“John had a Pontiac GTO in those days that was his pride and joy, he just loved that car,” Flavan says. “Well, it got stolen his first semester, and he was devastated. I sent him out to get another car, a Mercury Capri, as I recall, and after I dropped him off at the dealer and went back to the restaurant, John called to say that because he was only 20, they wouldn’t let him sign for it.

“So I went back and signed for it,” Flavan says, laughing at the recollection. “But I signed it over to John when he turned 21.”

Flavan felt from the moment he met Luth that the young man was postgraduate material, so when Luth graduated Holy Cross, Flavan pushed for him to go to his postgrad school, Stanford. But Luth had other ideas.

“I wanted to go to Wharton,” Luth says. “But John tried to do the same thing for me at Stanford as he did at Holy Cross. He got letters from everyone, even Rockefeller.”

“I never applied to Stanford,” he says. “I got a full ride to Wharton.”

“Yes, I had people working on it, but he never applied,” Flavan says, laughing. “He didn’t know how to tell me he wanted to go to Wharton.”

Helping young people wasn’t limited to Luth. Flavan estimates that he helped about 30 others through college in those days, some going to restaurant and hotel colleges and, eventually, careers. But Luth did stick out, he admits.

“John was a very perceptive young man, very mature for his age,” Flavan says. “I don’t like to say I have favorites, but John is a jewel.”

Though Flavan paved the way for Luth to go to Holy Cross, it was Luth who did the work once he got there, in particular remembering one very difficult but very enlightening course.

“It was ‘Intellectual Social History of the United States,’ a two-semester course,” Luth says. “It was an astonishingly difficult course, the syllabus had 35 books. I love history, even though I was an economics major, but it was unbelievably tough and unbelievably stimulating.

“And it got me the lowest grade I ever got at Holy Cross, a B-minus the first semester, a B the second,” he says. “I put more work into that course than any other.”

He also credits Professor John F. O’Connell ’64, then head of the economics department, with instruction that had an impact on his life.

“But beyond the professors, as much as they had impact, it was the small size of classes at Holy Cross, the personal interest they took in you,” Luth says. “If you showed any interest in learning the material, the professors were prepared to take you as far as you were willing to take yourself.”

For Flavan, Holy Cross was always his first choice for college, stemming from his youth when his family would host visiting Jesuits from the school who came for advanced studies at the University of St. Louis.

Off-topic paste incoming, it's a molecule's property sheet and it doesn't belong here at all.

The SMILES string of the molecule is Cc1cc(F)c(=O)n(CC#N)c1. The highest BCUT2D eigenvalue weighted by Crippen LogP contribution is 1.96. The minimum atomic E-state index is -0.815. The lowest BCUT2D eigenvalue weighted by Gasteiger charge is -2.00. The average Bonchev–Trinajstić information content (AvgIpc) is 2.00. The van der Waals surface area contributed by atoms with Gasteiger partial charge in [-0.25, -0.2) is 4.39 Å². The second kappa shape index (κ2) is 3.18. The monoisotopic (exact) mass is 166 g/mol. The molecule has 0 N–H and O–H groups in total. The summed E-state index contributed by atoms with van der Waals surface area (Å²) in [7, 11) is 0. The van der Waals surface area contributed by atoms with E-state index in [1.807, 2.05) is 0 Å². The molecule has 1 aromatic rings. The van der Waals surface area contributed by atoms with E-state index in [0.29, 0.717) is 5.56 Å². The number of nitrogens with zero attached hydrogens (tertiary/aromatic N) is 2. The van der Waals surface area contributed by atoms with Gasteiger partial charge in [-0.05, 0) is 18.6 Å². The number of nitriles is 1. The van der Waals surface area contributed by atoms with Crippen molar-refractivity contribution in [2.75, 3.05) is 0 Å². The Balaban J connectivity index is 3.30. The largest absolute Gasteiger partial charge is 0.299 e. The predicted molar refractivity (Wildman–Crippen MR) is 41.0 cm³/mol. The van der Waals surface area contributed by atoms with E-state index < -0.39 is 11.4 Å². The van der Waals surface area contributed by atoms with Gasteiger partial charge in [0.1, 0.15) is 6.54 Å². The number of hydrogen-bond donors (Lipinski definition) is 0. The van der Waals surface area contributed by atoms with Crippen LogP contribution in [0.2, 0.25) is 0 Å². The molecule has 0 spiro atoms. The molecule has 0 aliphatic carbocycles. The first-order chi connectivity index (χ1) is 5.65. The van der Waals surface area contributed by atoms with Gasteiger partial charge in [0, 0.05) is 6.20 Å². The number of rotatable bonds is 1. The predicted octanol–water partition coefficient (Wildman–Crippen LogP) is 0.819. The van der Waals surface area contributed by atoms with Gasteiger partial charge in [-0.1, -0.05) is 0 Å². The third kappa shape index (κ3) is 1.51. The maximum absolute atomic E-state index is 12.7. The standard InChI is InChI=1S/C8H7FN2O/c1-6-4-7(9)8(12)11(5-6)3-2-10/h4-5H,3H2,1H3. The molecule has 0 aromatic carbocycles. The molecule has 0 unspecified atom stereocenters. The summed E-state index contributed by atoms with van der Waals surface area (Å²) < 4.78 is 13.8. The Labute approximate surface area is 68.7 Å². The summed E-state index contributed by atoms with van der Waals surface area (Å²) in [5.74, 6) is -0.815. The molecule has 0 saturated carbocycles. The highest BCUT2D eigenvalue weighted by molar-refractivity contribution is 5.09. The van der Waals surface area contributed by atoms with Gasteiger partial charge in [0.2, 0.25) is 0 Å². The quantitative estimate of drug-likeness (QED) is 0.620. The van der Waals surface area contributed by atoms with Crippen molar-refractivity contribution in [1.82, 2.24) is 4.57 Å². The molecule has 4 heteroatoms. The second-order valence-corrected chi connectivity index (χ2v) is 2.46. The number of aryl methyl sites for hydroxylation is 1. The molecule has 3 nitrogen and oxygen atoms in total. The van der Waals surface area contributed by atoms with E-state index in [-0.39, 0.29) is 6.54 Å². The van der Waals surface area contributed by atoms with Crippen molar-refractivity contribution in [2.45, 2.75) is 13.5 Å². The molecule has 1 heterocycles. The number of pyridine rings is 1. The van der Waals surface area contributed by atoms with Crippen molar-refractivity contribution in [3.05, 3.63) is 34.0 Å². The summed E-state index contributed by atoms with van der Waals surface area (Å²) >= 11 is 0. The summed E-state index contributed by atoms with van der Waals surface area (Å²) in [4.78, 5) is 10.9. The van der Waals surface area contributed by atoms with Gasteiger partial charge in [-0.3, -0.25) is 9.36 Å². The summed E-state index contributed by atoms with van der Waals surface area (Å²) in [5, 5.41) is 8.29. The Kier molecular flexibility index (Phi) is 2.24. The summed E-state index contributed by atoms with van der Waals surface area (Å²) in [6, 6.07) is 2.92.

“I believe a Jesuit education is the finest education going,” Flavan says. “I always wanted to go away to school and Holy Cross was my first choice.”

Other Flavan family members who are also Holy Cross alumni are nephew Mark White ’88, and cousins Andrew McNearney ’48, Tom Moloney ’55 and Mark Moloney ’73.

White opted for Holy Cross without ever seeing the place, Flavan says: “He said ‘Uncle John said it’s the place to go.’”

Flavan’s unofficial recruiting efforts are legendary at Holy Cross, McCarthy says, adding “it doesn’t matter where John is, he’s like a magnet for Holy Cross.”

As to the gifts Flavan and Luth have given the College, Pat McCarthy says “it speaks well of the institution and the love that alumni have for it—the way they can express it in the size of the gift, when they have it.”

Flavan says what his gift will be used for is as yet undecided, though he’s leaning toward scholarships in his parents’ names. Luth says his gift will establish a fund for aspiring journalists in the name of his father-in-law, Edward Avery Wyatt IV, who was editor of the Petersburg, Va., Progress-Index for 40 years.

As to his gift, Luth says it likely would not have been possible if not for Flavan.

“I tried to pay him back, but he’d say ‘whatever you want to pay me, pay the College,’” Luth says. “He made it possible for me to be in the position to make contributions to the College. He’s a tremendously generous person and a huge supporter of Holy Cross.”

Flavan says it’s just a matter of carrying through his father’s philosophy of helping others. His father was a doctor who gave as much as a third of his practice time to priests, nuns and others who couldn’t afford to pay.

“There’s nothing they can ask me (at Holy Cross) to do for them that I would not do,” Flavan says, “and that goes back to Rev. Raymond Swords, S.J., who was Father Brooks’ predecessor. They’ve done so much for me, I’ll never be able to repay them.”

Paul E. Kandarian is a free-lance journalist from Taunton, Mass.